“99.9F” – Suzanne Vega
Suzanne Vega had been one of the leaders of the 1980’s folk revival and had even managed to score a left-field mainstream hit with “Luka” in 1987. With 99.9F Suzanne Vega manages to implode her folky reputation and stay current with the trends of the time, all without abandoning the roots of her art. Stripped to their core, the songs on 99.9F are folk songs, but Vega and her producer Mitchell Froom add weird instrumentation, dance music and industrial textures, odd time signatures and song structures, and a cluttered, percussion-filled production to create something both rooted in traditional folk and thoroughly post-modern. And while one can argue Vega wrote better songs on some of her other albums, she never sounded more sonically interesting than she does here. The two hits were the machine-like rush of “Blood Makes Noise” and the percussive, pulsing, and downright sexy “99.9F”. However, there are many other great moments here for those willing to listen beyond the hits. “When Heroes Go Down” and “(If You Were) In My Movie” are Beatlesque pop, while “Fat Man & Dancing Girl” and “Rock In This Pocket” are further experiments weaving Froom’s cluttered, percussion-driven production into Vega’s simple sound. Finally, Vega offers up a few more traditional folk numbers that can rival her best work anywhere (although these too are played with some in the production); most notably on the heartbroken but beautiful “In Liverpool” (perhaps her best song ever) and “Bad Wisdom”, a companion of sorts to “Luka” that deals with the sexual abuse of a child.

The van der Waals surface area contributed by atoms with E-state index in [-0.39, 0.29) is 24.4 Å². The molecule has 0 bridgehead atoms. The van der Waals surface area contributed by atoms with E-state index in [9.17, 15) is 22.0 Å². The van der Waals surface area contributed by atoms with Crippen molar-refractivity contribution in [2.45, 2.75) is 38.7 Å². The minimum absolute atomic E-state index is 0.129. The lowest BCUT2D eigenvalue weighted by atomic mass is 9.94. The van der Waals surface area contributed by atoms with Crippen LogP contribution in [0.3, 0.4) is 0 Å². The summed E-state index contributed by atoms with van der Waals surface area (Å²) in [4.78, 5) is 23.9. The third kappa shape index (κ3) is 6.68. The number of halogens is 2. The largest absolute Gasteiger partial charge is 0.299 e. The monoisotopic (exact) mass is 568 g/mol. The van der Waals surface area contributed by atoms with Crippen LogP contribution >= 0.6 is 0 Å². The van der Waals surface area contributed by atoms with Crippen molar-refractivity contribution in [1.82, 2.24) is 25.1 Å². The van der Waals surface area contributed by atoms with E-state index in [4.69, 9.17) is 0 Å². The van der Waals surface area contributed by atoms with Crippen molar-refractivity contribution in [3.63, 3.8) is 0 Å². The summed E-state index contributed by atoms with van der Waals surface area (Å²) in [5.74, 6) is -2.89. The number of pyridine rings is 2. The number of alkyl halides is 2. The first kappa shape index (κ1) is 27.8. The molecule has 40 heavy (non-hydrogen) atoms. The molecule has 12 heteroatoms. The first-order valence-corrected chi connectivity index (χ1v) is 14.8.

“Broken” – Nine Inch Nails
Those who know the Nine Inch Nails story know that there really is no Nine Inch Nails, at least not beyond Trent Reznor, who writes, plays, and helps produce everything that goes on a Nine Inch Nails album. 1989’s debut Pretty Hate Machine only very slowly built up stream and really didn’t hit its peak until 1991 when “Head Like A Hole” finally became a hit and introduced the mainstream to industrial music, or at least the textures of industrial music in a more traditional setting. “Head Like A Hole” was a rage-filled industrial thrasher driven in its chorus by roaring guitars, but much of the rest of Pretty Hate Machine was more insular and more electronic. Once Pretty Hate Machine became a success Reznor needed to tour and to do that he had to compile a full band to play. This tour, and the larger more guitar-driven versions of some of the Pretty Hate Machine songs played on the tour, helped to inspire the next Nine Inch Nails project – an EP titled Broken. Broken was more guitar-driven and much angrier than the more synth-oriented Pretty Hate Machine. This was partially due to Reznor’s inspiration of playing live with his touring band, partly due to the success of the guitar and rage driven “Head Like A Hole”, and partly due to intense rage Reznor felt at his original record label for interfering in his creative process and trying to control his work. All of these factors led to Broken, an EP that is completely built off of rage and frustration and has none of the reflective moments or dry humor of Pretty Hate Machine. Songs like “Wish” and “Happiness In Slavery” were pure sonic assaults, while “Gave Up” twists the synth-driven music of Pretty Hate Machine into something equally as destructive. Only on the two bonus tracks (that originally came on a separate disc) did any cracks in the rage come through, especially on the monster-sized cover of Adam Ant’s “Physical”. (Author’s note: One of my great sadnesses in regards to my music collection is that I did own an early printing of Broken that had the two bonus songs on the secondary mini disc and at some point I stupidly got rid of it).